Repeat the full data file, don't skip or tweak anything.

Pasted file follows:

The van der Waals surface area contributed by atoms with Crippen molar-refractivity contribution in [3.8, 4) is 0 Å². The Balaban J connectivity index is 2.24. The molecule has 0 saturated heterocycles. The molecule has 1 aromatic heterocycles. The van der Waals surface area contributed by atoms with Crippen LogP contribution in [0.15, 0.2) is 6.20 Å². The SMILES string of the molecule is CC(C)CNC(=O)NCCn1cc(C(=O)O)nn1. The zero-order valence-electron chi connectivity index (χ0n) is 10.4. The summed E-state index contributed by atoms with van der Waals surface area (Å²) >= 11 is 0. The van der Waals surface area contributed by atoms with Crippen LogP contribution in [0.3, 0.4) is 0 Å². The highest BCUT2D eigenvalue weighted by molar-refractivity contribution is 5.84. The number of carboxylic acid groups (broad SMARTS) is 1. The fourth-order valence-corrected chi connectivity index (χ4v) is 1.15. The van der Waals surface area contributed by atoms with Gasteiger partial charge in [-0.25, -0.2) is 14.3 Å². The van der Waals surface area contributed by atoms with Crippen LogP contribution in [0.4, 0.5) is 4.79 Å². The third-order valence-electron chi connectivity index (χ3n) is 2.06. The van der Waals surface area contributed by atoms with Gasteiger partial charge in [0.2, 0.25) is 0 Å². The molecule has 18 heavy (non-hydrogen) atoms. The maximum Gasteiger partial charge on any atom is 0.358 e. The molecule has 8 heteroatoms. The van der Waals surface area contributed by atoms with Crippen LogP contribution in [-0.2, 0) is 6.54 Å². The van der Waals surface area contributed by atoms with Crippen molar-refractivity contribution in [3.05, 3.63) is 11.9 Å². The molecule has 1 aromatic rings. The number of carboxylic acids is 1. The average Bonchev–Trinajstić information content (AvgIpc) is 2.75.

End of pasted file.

The van der Waals surface area contributed by atoms with Crippen molar-refractivity contribution in [3.8, 4) is 0 Å². The Balaban J connectivity index is 2.24. The molecule has 0 saturated heterocycles. The molecule has 1 aromatic heterocycles. The van der Waals surface area contributed by atoms with Crippen LogP contribution in [0.15, 0.2) is 6.20 Å². The SMILES string of the molecule is CC(C)CNC(=O)NCCn1cc(C(=O)O)nn1. The zero-order valence-electron chi connectivity index (χ0n) is 10.4. The summed E-state index contributed by atoms with van der Waals surface area (Å²) >= 11 is 0. The van der Waals surface area contributed by atoms with Crippen LogP contribution in [0.3, 0.4) is 0 Å². The highest BCUT2D eigenvalue weighted by molar-refractivity contribution is 5.84. The number of carboxylic acid groups (broad SMARTS) is 1. The fourth-order valence-corrected chi connectivity index (χ4v) is 1.15. The van der Waals surface area contributed by atoms with Gasteiger partial charge in [-0.25, -0.2) is 14.3 Å². The van der Waals surface area contributed by atoms with Crippen LogP contribution in [0.4, 0.5) is 4.79 Å². The third-order valence-electron chi connectivity index (χ3n) is 2.06. The van der Waals surface area contributed by atoms with Gasteiger partial charge in [0.2, 0.25) is 0 Å². The molecule has 18 heavy (non-hydrogen) atoms. The maximum Gasteiger partial charge on any atom is 0.358 e. The molecule has 8 heteroatoms. The van der Waals surface area contributed by atoms with Crippen LogP contribution in [-0.2, 0) is 6.54 Å². The van der Waals surface area contributed by atoms with Crippen molar-refractivity contribution in [3.05, 3.63) is 11.9 Å². The molecule has 1 aromatic rings. The number of carboxylic acids is 1. The average Bonchev–Trinajstić information content (AvgIpc) is 2.75.